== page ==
Evaluation of the usability and usefulness of automatic speech recognition among users in South Africa [electronic resource]

Idowu, Modupeola Florence (2011)

Includes bibliographical references.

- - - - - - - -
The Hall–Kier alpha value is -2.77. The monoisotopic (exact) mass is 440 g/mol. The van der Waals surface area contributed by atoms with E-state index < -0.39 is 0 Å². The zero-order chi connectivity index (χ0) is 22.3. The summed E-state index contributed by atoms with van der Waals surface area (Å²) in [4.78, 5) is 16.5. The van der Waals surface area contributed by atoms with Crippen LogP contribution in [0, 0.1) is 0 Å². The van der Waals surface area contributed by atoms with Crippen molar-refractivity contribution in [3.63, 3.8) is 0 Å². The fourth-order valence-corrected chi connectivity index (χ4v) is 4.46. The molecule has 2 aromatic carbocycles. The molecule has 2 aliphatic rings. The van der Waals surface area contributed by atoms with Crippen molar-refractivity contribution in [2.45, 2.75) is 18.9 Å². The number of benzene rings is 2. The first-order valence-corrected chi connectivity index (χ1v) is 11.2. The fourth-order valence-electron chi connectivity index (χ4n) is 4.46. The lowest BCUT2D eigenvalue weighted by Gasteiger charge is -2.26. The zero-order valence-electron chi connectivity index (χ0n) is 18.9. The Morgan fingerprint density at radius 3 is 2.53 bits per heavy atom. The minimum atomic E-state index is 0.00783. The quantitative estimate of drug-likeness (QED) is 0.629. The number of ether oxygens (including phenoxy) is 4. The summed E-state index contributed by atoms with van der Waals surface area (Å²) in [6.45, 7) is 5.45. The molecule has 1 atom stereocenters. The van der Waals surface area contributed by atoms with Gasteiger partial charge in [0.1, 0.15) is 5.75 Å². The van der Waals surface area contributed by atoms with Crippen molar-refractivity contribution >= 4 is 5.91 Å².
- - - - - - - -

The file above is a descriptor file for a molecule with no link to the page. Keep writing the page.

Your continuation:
An automatic speech recognition (ASR) system is a software application which recognizes human speech, processes it as input, and displays a text version of the speech as output or uses the input as commands for another application’s usage. ASR can either be speaker-dependent or speakerindependent. A speaker-dependent ASR system requires every user to perform training before its usage, while speaker-independent ASR requires no prior training before usage. The technology of ASR is based on identification and comparison of sound patterns; these sound patterns are combinations of the smallest units of sound called phonemes. The phonemes constitute fragments of uttered sounds in speech and their combination gives meaningful sound patterns in languages. There exists a set of phonemes for every language group, and associated with each group is the method of pronunciation called the accent. A language group could be identified by the accent in their speech; accent is the set of pronunciation rules of a language group. Accent reflects the cultural divide of a multi cultural society with a common language such as English. Some commercially available ASR systems are designed based on the accents of the following language groups: English, French, German, Italian, Dutch, and Spanish. These language groups are European with none having any similarities with African languages and accents, (except Afrikaans and English, which, though spoken in Africa, originated from Proto-Indo-European languages). This study involved the evaluation of commercially available English ASR systems, establishing their usability and usefulness among different language groups in South Africa which use English as a common language. Of particular interest was the effect of African accents on the performance of the ASR systems. ASR technology is widely used and researched in the developed world with reported recognition accuracy of up to 99%. However, English spoken with African accents may have adverse effect on the recognition accuracy. Despite the fact that most existing ASR systems are not designed for English spoken with South Africans’ accents, one can easily purchase them over the shelf in South Africa. The systems used in this study are: 1. Nuance Dragon NaturallySpeaking, Version10.0 (NDNS). 2. Windows Speech Recognition, Windows Vista version (WSR). The result of this study indicated that accent has influence on the ASR recognition accuracy. It also indicated that users’ satisfaction was greatly affected by the recognition accuracy obtained. The results also indicated poor performance in environments where speech cannot be loud, for example, in the library.